1. Contain Price and Polk
You can't stop sophomore quarterback Keith Price and junior running back Chris Polk, you can only hope to contain them. At least that's what most defenses are finding out when you face Washington when they have the ball. In his first season as a full-time starter, Price has shredded the competition, completing 66.5 percent of his throws and leading the Pac-12 in touchdown passes with 23. A dual-threat dynamo to boot, Price can also beat you with his feet, though he typically leaves that to Polk, who currently leads the conference in rushing yards (1,016). Since he's arrived on campus, Chris Polk has arguably been the Huskies most valuable player, rushing for over 1,000 yards in each of his three seasons as Washington's starting running back. Polk is also one of the best pass-catching backs in the conference, if not the country, as he already has 18 receptions for 249 yards and three touchdowns through eight games this season. Indeed, if there's one team outside of Stanford that is capable of going blow-for-blow with the Ducks on offense, it is Washington. The biggest key to Oregon winning and extending their winning streak against Washington to eight will be holding the Huskies' two-headed monster in check. Surely Price and Polk will get theirs, but the onus is on the entire defense to make sure they aren't giving up explosion plays by way of air or ground. Fortunately for the Ducks, they've been rock solid in that department, though they haven't been tested like they'll be tested Saturday night in Seattle. A key player to watch for Oregon on defense against Washington could be senior cornerback Anthony Gildon, who missed the Washington State game last weekend due to injury. When healthy, his presence at corner is a calming one and one that was noticeably absent against the Cougars as the freshman trio of Terrance Mitchell, Troy Hill and Ifo Ekpre-Olomu had their hands full against Marshall Lobbestael and Washington State's passing attack. Whether Gildon is healthy come Saturday remains to be seen, though it will certainly take more than one man on defense to accomplish this tall order.
2. No First Half Gaffs
Beginning with their Thursday night game versus Cal a few weeks ago, the Ducks have come out of gates rather sluggish and unimpressive on offense (Colorado not withstanding). No matter if it's Darron Thomas or Bryan Bennett who gets the starting nod against the Huskies this weekend, it's imperative that the offense start quickly to combat the potent Husky offense and the terrific home field advantage at Husky Stadium. In fact, the game should feature more than the usual fervor that envelops the Oregon-Washington rivalry, as it is the final game at Husky Stadium before ground is broken on the stadium's renovation project. That, coupled with it being a night game and plans to honor the 20th anniversary of the Huskies' 1991 National Championship on Saturday, creates additional hype and anticipation surrounding the game. How well Thomas and/or Bennett handles the setting will go a long way in determining how successful the Ducks will be. Throughout the 2010 season, a hallmark of Thomas' play was his composure and ability to lead in adverse situations, and when given his opportunities, Bennett has demonstrated similar qualities. Making individual plays and getting the ball successfully to Oregon's wealth of playmakers on offense could be the early shot of confidence the Ducks need to set the tone for the rest of the game.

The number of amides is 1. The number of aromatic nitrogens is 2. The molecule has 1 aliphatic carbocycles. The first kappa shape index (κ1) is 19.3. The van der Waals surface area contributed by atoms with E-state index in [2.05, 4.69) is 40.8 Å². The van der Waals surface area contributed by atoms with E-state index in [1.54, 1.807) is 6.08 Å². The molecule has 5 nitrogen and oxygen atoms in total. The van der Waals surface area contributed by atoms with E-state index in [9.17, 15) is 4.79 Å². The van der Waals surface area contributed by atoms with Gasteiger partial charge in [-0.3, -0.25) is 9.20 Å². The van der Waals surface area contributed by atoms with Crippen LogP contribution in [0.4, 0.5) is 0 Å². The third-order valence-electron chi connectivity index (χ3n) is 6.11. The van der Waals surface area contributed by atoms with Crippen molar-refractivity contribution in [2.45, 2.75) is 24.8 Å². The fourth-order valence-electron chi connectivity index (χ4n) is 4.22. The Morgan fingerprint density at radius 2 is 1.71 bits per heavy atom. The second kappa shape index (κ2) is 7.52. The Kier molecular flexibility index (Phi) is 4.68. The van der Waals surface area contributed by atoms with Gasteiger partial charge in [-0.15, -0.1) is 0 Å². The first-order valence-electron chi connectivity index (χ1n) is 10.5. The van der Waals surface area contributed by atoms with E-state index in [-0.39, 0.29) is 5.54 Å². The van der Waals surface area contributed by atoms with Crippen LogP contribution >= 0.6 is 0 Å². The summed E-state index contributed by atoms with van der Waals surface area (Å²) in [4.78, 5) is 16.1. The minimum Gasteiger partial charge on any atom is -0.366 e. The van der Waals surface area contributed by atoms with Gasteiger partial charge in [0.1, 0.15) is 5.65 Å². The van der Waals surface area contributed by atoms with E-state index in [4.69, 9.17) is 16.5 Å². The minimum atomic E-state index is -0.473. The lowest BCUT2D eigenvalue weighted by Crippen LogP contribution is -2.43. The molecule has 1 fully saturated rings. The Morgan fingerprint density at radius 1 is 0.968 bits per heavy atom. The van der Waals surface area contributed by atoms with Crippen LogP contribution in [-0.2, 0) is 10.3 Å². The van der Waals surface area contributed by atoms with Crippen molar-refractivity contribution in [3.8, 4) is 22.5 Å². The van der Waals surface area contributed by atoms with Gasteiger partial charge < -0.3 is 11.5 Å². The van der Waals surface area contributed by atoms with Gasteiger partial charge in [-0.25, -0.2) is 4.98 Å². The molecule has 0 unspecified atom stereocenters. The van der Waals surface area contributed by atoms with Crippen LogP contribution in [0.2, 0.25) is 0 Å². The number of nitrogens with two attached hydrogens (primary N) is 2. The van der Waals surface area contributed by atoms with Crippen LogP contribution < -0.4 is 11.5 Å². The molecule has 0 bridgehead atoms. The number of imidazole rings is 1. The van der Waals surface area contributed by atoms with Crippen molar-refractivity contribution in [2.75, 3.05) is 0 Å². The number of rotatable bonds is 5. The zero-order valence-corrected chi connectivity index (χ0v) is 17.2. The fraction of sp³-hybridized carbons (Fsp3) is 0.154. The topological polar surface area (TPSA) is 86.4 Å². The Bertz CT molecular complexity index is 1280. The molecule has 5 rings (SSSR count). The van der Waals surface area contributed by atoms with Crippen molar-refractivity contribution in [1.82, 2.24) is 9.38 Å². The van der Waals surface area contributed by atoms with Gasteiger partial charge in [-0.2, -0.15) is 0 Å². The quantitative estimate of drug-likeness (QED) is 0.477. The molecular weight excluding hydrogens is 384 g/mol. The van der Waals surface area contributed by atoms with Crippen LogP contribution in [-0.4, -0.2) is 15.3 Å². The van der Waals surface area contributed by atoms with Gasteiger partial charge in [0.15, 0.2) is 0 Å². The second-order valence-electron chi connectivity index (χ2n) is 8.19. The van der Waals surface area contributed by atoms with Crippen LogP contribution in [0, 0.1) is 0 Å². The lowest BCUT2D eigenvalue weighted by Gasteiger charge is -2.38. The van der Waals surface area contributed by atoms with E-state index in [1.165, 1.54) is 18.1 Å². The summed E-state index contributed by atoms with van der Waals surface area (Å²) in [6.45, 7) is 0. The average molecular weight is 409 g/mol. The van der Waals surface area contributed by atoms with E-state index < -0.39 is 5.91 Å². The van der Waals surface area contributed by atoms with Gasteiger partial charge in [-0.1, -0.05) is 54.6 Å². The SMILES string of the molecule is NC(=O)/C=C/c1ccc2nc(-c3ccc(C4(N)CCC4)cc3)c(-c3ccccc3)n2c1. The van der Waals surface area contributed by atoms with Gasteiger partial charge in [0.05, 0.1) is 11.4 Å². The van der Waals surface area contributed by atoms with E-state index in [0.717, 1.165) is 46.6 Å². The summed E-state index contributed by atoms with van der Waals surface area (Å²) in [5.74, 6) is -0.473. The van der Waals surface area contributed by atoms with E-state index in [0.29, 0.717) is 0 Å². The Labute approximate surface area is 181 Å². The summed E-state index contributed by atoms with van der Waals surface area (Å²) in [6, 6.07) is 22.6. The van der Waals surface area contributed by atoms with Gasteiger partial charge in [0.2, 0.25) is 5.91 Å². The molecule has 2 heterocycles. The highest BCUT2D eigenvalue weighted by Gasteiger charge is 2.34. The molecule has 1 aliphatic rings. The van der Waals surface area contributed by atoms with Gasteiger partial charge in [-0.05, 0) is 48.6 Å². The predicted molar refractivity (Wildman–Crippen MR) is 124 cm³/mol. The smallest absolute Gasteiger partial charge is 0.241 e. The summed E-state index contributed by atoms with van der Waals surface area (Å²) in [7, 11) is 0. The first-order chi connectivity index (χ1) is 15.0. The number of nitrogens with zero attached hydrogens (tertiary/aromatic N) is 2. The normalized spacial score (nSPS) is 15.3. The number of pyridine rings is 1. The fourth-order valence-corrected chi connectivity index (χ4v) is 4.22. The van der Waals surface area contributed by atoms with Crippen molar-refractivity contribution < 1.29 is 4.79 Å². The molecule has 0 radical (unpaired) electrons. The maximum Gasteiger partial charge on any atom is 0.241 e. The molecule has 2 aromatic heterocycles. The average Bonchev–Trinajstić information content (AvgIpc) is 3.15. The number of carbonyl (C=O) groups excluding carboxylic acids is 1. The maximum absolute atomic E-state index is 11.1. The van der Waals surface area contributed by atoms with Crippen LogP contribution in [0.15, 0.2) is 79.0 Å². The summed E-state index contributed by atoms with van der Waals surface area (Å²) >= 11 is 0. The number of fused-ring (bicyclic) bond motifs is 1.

3. Win The Turnover Battle
In what is expected to be an extremely charged environment on Saturday night, holding on to the ball when you have it, and in turn, taking the ball away when you don't will be of particular importance. Turnovers are nothing more than opportunities won or lost, and in what figures to be a fairly evenly matched and emotional rivalry game, they are often indicators of who wins and who loses. Neither team has been especially prolific one way or the other when it comes to giveaways and takeaways this season (Oregon enters Saturday with an even turnover margin, where as Washington enters +2), however both teams may have found their stride last week as the Ducks came up with two interceptions and a blocked punt that was returned for a touchdown against Wazzu, whereas the Huskies intercepted three Nick Foles passes and recovered one fumble versus Arizona. The only drawback for both teams is that both Washington's Price(3) and Oregon's Thomas (2) tossed a combined five interceptions in their games the previous weekend, demonstrating that both players have been victimized by turnovers as of late.
Follow Chris Courtney on Twitter at eDuckCCourtney
3 Keys To Washington
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